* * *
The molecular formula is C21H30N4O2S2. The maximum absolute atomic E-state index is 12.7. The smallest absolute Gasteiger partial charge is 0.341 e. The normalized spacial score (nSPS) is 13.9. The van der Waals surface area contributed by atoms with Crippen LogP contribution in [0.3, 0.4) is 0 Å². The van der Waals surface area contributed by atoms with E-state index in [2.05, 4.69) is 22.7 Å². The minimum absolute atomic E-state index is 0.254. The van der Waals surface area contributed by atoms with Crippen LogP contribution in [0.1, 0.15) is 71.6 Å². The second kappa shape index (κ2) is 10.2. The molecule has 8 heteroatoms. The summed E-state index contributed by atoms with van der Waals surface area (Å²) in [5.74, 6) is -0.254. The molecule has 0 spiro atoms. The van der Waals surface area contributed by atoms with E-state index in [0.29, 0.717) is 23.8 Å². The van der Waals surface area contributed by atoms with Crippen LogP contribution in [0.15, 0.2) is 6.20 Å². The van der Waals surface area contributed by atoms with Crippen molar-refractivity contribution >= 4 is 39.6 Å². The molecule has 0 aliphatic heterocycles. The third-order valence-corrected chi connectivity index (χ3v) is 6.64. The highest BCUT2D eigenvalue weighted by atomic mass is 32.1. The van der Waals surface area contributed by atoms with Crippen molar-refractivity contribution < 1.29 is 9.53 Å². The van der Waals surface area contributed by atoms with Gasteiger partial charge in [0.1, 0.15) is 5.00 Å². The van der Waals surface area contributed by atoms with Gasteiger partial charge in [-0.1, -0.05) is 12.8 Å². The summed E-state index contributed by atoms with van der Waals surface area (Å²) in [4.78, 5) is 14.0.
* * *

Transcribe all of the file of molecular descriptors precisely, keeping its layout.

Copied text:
The molecular formula is C21H30N4O2S2. The maximum absolute atomic E-state index is 12.7. The smallest absolute Gasteiger partial charge is 0.341 e. The normalized spacial score (nSPS) is 13.9. The van der Waals surface area contributed by atoms with Crippen LogP contribution in [0.3, 0.4) is 0 Å². The van der Waals surface area contributed by atoms with E-state index in [2.05, 4.69) is 22.7 Å². The minimum absolute atomic E-state index is 0.254. The van der Waals surface area contributed by atoms with Crippen LogP contribution in [0.1, 0.15) is 71.6 Å². The second kappa shape index (κ2) is 10.2. The molecule has 8 heteroatoms. The summed E-state index contributed by atoms with van der Waals surface area (Å²) in [5.74, 6) is -0.254. The molecule has 0 spiro atoms. The van der Waals surface area contributed by atoms with E-state index in [0.29, 0.717) is 23.8 Å². The van der Waals surface area contributed by atoms with Crippen LogP contribution in [0.15, 0.2) is 6.20 Å². The van der Waals surface area contributed by atoms with Crippen molar-refractivity contribution >= 4 is 39.6 Å². The molecule has 0 aliphatic heterocycles. The third-order valence-corrected chi connectivity index (χ3v) is 6.64. The highest BCUT2D eigenvalue weighted by atomic mass is 32.1. The van der Waals surface area contributed by atoms with Crippen molar-refractivity contribution < 1.29 is 9.53 Å². The van der Waals surface area contributed by atoms with Gasteiger partial charge in [0.1, 0.15) is 5.00 Å². The van der Waals surface area contributed by atoms with Gasteiger partial charge in [-0.1, -0.05) is 12.8 Å². The summed E-state index contributed by atoms with van der Waals surface area (Å²) in [4.78, 5) is 14.0.